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Five Amazing Discoveries That Happened in Cambridge

June 16, 2022 by St Giles

Cambridge is undeniably well-known for its legendary University, ranked the 4th best university in the world. You might also have heard that Cambridge is notable for its scientists.

The city is proud of being the home of famous thinkers for the last 500 years, including the discovery of the structure of DNA, Darwin’s Theory of Evolution, the Black Hole, and many more! Let’s look at five of the most important ones that have changed our lives forever but which you might never have heard of before!

Photo by Victoria Heath on Unsplash

DISCOVERY 1 – The Reflecting Telescope in 1688

Isaac Newton (also known for the Gravity Theory in 1687) developed the first practical reflecting telescope, also called “The Newtonian.” Thanks to this telescope, we have been able to identify that white light is composed of a spectrum of colors. It has later renamed the Science of Color. Visit the Fitzwilliam Museum in Cambridge for more discoveries!

Photo by Pavlo Kochan on Unsplash

DISCOVERY 2 – The Rules of Football in 1848

Football is probably THE most popular sport in the world. This game was officially invented by the British in 1863, but, did you know that the rules were created in Cambridge before that? The first-ever record of the game was in 1579, but it was not until 1848 that the rules of the game were officially written down. There is a sculpture on Parker’s Piece inscribed with the original rules in 7 languages .

Photo by Karen Cann on Unsplash

DISCOVERY 3 – The Thermo Flask in 1892

Sir James Dewar, a professor of chemistry at Cambridge, invented the Vacuum Flask. Initially researching the liquefaction of gases at low temperatures, he was the first person to liquefy then solidify hydrogens. These experiments led him to the Thermos idea. After creating the first idea of a vacuum, adding two walls and silvering on the inner wall helped reflect heat and keep the liquid warm for a long time.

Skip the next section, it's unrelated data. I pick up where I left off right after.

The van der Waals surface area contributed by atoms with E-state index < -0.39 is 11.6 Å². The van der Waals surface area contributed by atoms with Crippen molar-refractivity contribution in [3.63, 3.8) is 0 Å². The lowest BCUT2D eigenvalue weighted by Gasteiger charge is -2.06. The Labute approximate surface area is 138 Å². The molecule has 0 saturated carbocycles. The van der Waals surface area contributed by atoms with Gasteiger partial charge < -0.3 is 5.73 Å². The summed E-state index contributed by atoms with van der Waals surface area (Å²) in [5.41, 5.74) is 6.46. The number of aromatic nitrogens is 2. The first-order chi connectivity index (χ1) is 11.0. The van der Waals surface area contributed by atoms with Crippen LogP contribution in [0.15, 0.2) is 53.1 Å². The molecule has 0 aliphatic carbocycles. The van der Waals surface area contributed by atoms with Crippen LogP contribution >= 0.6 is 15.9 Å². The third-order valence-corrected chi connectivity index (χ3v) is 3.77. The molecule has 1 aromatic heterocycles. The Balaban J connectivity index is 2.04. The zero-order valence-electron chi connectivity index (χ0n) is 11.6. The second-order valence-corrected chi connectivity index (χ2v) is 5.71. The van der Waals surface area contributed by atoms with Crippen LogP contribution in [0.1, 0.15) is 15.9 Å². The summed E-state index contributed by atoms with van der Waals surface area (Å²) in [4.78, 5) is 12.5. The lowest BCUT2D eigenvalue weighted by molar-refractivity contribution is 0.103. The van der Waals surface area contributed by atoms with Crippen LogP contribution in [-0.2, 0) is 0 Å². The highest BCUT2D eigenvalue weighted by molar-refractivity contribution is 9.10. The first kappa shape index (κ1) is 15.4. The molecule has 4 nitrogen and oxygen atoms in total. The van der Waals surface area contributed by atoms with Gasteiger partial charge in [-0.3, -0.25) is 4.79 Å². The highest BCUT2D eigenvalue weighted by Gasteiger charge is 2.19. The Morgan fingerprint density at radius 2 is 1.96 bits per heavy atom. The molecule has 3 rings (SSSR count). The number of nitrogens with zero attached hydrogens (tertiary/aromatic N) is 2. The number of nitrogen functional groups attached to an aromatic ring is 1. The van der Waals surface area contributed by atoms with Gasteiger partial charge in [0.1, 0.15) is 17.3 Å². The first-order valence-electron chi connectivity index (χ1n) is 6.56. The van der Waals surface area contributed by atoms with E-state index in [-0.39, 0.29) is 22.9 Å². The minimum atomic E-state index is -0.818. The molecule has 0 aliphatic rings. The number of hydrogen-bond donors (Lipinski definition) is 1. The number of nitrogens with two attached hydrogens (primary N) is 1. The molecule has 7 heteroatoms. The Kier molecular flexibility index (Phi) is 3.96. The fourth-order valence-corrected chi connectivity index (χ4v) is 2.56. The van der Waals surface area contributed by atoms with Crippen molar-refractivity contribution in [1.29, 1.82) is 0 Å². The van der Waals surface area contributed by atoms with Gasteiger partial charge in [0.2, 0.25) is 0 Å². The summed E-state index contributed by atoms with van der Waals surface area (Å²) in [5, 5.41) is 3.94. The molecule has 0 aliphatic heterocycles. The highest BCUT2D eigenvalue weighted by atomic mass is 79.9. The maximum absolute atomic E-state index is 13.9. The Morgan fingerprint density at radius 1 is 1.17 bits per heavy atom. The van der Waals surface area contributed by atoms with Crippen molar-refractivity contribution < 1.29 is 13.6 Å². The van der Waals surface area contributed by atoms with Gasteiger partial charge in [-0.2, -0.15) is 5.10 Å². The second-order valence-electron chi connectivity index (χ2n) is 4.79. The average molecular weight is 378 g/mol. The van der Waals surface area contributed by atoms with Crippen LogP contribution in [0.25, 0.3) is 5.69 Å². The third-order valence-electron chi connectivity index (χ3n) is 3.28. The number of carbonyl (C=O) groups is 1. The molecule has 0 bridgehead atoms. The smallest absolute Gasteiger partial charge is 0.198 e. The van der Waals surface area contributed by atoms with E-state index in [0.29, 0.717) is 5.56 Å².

Photo by Jonas Jacobsson on Unsplash

DISCOVERY 4 – Artificial Intelligence in 1936

The Cambridge University mathematician, Alan Turing, is well-known for computer science and artificial intelligence. His question “can a machine think?” let to the creation of the “Turing Test” to determine whether a computer can think like a human or not. He mentioned that a computer could possess artificial intelligence if it can mimic human behavior under certain conditions.

Photo by Jason Leung on Unsplash

DISCOVERY 5 – The Hole in the Ozone Layer in 1985

The environment and the wellness of our planet are more urgent than ever. But did you know that it was scientists in Cambridge who first discovered the hole in the Ozone Layer? The Ozone layer is a shield in the sky protecting us from solar radiation. Jonathan Shanklin, Brian Gardiner, and Joe Farman were part of the British Antarctic Survey team. They detected abnormal low levels in the ozone layer in Antarctica; it is where it all started. This discovery has certainly impacted our current lives.

Photo by Chris Barbalis on Unsplash

These fantastic discoveries and many others make Cambridge a fascinating hub of discovery, with scientific and technological and we hope to see you soon at St Giles Cambridge. Have a look below at our amazing social programme!

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